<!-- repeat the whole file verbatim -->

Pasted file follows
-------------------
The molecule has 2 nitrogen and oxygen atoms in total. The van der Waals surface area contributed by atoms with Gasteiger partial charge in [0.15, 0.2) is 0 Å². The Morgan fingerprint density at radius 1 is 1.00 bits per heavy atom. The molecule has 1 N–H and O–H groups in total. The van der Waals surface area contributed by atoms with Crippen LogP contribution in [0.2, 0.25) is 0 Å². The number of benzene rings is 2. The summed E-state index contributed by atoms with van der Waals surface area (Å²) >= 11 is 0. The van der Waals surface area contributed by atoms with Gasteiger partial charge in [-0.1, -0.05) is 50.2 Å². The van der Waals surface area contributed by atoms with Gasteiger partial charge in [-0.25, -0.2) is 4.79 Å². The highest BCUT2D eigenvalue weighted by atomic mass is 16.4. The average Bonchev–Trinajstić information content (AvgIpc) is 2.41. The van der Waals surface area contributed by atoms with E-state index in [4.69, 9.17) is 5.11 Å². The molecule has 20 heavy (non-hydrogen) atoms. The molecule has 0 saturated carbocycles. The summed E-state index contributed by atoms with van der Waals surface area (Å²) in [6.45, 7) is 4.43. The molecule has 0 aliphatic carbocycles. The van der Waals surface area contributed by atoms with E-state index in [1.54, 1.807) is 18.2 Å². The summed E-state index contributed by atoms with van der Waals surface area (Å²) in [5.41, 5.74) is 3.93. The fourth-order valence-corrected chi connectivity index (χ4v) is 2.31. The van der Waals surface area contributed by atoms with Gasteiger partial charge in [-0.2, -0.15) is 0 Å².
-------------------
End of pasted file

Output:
The molecule has 2 nitrogen and oxygen atoms in total. The van der Waals surface area contributed by atoms with Gasteiger partial charge in [0.15, 0.2) is 0 Å². The Morgan fingerprint density at radius 1 is 1.00 bits per heavy atom. The molecule has 1 N–H and O–H groups in total. The van der Waals surface area contributed by atoms with Crippen LogP contribution in [0.2, 0.25) is 0 Å². The number of benzene rings is 2. The summed E-state index contributed by atoms with van der Waals surface area (Å²) >= 11 is 0. The van der Waals surface area contributed by atoms with Gasteiger partial charge in [-0.1, -0.05) is 50.2 Å². The van der Waals surface area contributed by atoms with Gasteiger partial charge in [-0.25, -0.2) is 4.79 Å². The highest BCUT2D eigenvalue weighted by atomic mass is 16.4. The average Bonchev–Trinajstić information content (AvgIpc) is 2.41. The van der Waals surface area contributed by atoms with E-state index in [4.69, 9.17) is 5.11 Å². The molecule has 20 heavy (non-hydrogen) atoms. The molecule has 0 saturated carbocycles. The summed E-state index contributed by atoms with van der Waals surface area (Å²) in [6.45, 7) is 4.43. The molecule has 0 aliphatic carbocycles. The van der Waals surface area contributed by atoms with E-state index in [1.54, 1.807) is 18.2 Å². The summed E-state index contributed by atoms with van der Waals surface area (Å²) in [5.41, 5.74) is 3.93. The fourth-order valence-corrected chi connectivity index (χ4v) is 2.31. The van der Waals surface area contributed by atoms with Gasteiger partial charge in [-0.2, -0.15) is 0 Å².